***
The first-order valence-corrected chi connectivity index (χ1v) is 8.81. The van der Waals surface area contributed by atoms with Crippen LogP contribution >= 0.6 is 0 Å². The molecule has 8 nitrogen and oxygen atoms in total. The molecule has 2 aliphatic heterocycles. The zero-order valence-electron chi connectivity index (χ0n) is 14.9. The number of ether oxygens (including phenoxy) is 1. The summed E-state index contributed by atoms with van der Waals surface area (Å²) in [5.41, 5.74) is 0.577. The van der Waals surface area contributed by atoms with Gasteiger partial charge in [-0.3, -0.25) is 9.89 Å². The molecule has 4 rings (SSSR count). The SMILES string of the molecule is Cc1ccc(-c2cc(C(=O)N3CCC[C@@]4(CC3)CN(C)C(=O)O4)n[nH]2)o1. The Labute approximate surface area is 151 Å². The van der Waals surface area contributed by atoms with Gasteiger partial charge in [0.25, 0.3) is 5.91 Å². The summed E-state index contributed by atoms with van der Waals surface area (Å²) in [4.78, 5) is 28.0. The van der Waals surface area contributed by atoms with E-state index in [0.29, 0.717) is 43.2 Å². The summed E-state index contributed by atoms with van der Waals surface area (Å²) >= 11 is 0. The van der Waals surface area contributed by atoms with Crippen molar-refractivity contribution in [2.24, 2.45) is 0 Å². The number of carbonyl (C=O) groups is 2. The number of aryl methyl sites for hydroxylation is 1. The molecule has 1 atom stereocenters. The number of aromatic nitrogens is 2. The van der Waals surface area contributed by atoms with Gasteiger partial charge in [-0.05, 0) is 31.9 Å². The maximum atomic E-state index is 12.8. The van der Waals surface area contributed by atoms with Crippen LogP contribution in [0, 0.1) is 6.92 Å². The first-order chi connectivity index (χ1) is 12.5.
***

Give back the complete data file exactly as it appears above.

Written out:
The first-order valence-corrected chi connectivity index (χ1v) is 8.81. The van der Waals surface area contributed by atoms with Crippen LogP contribution >= 0.6 is 0 Å². The molecule has 8 nitrogen and oxygen atoms in total. The molecule has 2 aliphatic heterocycles. The zero-order valence-electron chi connectivity index (χ0n) is 14.9. The number of ether oxygens (including phenoxy) is 1. The summed E-state index contributed by atoms with van der Waals surface area (Å²) in [5.41, 5.74) is 0.577. The van der Waals surface area contributed by atoms with Gasteiger partial charge in [-0.3, -0.25) is 9.89 Å². The molecule has 4 rings (SSSR count). The SMILES string of the molecule is Cc1ccc(-c2cc(C(=O)N3CCC[C@@]4(CC3)CN(C)C(=O)O4)n[nH]2)o1. The Labute approximate surface area is 151 Å². The van der Waals surface area contributed by atoms with Gasteiger partial charge in [0.25, 0.3) is 5.91 Å². The summed E-state index contributed by atoms with van der Waals surface area (Å²) in [4.78, 5) is 28.0. The van der Waals surface area contributed by atoms with E-state index in [0.29, 0.717) is 43.2 Å². The summed E-state index contributed by atoms with van der Waals surface area (Å²) >= 11 is 0. The van der Waals surface area contributed by atoms with Crippen molar-refractivity contribution in [2.24, 2.45) is 0 Å². The number of carbonyl (C=O) groups is 2. The number of aryl methyl sites for hydroxylation is 1. The molecule has 1 atom stereocenters. The number of aromatic nitrogens is 2. The van der Waals surface area contributed by atoms with Gasteiger partial charge in [-0.05, 0) is 31.9 Å². The maximum atomic E-state index is 12.8. The van der Waals surface area contributed by atoms with Crippen LogP contribution in [0, 0.1) is 6.92 Å². The first-order chi connectivity index (χ1) is 12.5.